These Striking Ads Juxtapose Olympic Heroics With Refugees’ Struggle to Survive

Swimming, jumping and running for more than a medal

Some news both excites and terrifies communities. One such example is winning the bid to host the 2024 Olympics, as Paris learned it did last month.

Such an honor is a mixed blessing, but that’s hardly France’s biggest problem right now. In case anybody forgot, we still have a refugee crisis on our hands.

To this end, human rights organization La Cimade launched “Living Is Winning.” As glorified sports advertising ramps up, the awareness campaign is determined to remind us of the thousands who commit feats of athletic prowess for greater stakes than medals.

Three 30-second ads were created and directed by Josiane Paris’ Valentin Guiod and adam&eveDDB London’s Min-Hyung Choi, with support from Josiane.

“Swim” opens with a close-up of a drenched, tremulating face as crowds cheer on all sides. “In 2024, athletes will swim to win,” it tells us.

A beating heart punctuates the work. As the camera pans out and the cheering fades, the man before us turns out not to be an Olympic swimmer at all. He’s alone, prostrate on a beach, partially covered in a space blanket. And the look we initially mistook for determination becomes abject exhaustion.

“Every day, refugees swim to live,” the ad concludes.

The ads that follow continue in this vein. What’s impressive is how easily the work manipulates our ability to gauge emotion, like an adland version of Magic Eye: Every look can be read from the framework of competitive spirit, until you get context, which changes your reading of that expression forever.

In “Jump,” the look in that first close-up almost seems playful, measuring a friendly foe. How high was his bar set?

As the scene widens, what we see is, of course, not a bar but an apartheid wall.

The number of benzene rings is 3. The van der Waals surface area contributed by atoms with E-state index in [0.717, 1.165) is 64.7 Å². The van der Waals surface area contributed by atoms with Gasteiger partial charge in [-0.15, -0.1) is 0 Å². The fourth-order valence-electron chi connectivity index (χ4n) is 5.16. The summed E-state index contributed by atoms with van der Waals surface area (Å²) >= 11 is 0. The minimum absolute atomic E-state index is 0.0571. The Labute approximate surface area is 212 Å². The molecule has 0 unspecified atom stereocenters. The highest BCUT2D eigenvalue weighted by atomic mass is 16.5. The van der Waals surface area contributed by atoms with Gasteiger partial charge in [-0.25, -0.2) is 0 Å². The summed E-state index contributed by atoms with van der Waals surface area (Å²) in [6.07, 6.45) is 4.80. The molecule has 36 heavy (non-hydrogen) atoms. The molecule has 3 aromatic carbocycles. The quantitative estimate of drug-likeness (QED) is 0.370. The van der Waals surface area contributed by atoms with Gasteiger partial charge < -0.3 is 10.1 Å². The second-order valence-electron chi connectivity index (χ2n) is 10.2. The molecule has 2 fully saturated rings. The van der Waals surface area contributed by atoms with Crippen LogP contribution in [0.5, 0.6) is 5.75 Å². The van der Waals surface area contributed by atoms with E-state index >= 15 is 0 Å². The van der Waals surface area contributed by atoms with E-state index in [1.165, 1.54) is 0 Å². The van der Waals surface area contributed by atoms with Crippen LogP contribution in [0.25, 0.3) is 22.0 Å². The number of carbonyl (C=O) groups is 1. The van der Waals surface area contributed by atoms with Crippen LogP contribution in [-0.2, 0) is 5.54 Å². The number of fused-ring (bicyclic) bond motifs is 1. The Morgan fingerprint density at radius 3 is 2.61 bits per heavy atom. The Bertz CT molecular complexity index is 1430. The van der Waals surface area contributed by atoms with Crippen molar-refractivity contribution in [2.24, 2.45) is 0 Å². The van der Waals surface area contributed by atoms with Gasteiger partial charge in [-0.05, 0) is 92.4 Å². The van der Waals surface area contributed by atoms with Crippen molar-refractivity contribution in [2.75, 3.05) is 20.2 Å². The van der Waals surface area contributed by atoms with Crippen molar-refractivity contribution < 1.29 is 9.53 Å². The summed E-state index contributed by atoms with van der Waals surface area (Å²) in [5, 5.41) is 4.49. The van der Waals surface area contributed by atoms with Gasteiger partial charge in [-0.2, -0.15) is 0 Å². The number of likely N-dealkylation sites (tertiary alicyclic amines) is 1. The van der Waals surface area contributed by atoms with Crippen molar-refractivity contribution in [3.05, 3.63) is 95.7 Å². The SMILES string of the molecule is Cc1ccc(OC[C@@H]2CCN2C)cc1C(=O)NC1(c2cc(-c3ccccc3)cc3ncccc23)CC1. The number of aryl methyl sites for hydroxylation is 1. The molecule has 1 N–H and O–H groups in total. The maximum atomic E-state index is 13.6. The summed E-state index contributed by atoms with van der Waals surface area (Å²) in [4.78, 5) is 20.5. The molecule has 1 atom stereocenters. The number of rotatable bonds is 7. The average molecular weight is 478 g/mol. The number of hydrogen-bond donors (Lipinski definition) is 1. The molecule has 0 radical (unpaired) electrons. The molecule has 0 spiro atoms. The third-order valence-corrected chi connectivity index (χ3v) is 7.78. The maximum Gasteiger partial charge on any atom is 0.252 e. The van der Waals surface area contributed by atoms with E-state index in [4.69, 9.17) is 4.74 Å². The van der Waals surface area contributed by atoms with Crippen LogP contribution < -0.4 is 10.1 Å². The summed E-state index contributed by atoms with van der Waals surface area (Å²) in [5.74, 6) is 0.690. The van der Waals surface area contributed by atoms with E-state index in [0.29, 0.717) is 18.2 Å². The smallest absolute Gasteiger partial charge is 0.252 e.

Last comes “Run,” whose first shot frames the hardened eyes of a woman in hijab. If you didn’t know better, it would be easy to imagine where that hardness comes from: It was only last year that the U.S. saw its first hijab-wearing Olympian, sabre fencing champion Ibtihaj Muhammad.

But there is no Usain Bolt moment here. As the woman collapses, exhausted, other runners divide to pass her by.

“We can never say enough how much force and courage these women and men need to risk their lives in search for a better place beside us, where they hope to live in dignity,” says president Geneviève Jacques of La Cimade. “Protecting human dignity and social inclusion is at the heart of La Cimade’s mission since 1939. Our organization will double our efforts to continue to host, help and support refugees, but also raise awareness of their alarming situation among the wider public.”

Each ad’s description reads, “For all the refugees, living is already winning,” a more elaborate take on the #LivingIsWinning hashtag. It intentionally launched the day after Paris was named host of the 2024 Olympics. On top of a subsite and three films, posters were created with help from award-winning photographer Espen Rasmussen.

“As a photojournalist, my hope and goal is always to open the eyes of the public—to create discussions, raise awareness and inform. To show people’s struggle, but also to show hope,” Rasmussen says. “That is why I provided images from my work to this campaign—so that all of us can learn something and hopefully react, with our mind and heart.”

Tens of thousands of people are still arriving in France each year. In July, the country committed to increase housing for refugees after the mayor of Grand-Synthe, a town not far from Dunkirk, tweeted photos of children living in a nearby refugee camp. France recently also committed to welcome 10,000 refugees from non-E.U. countries.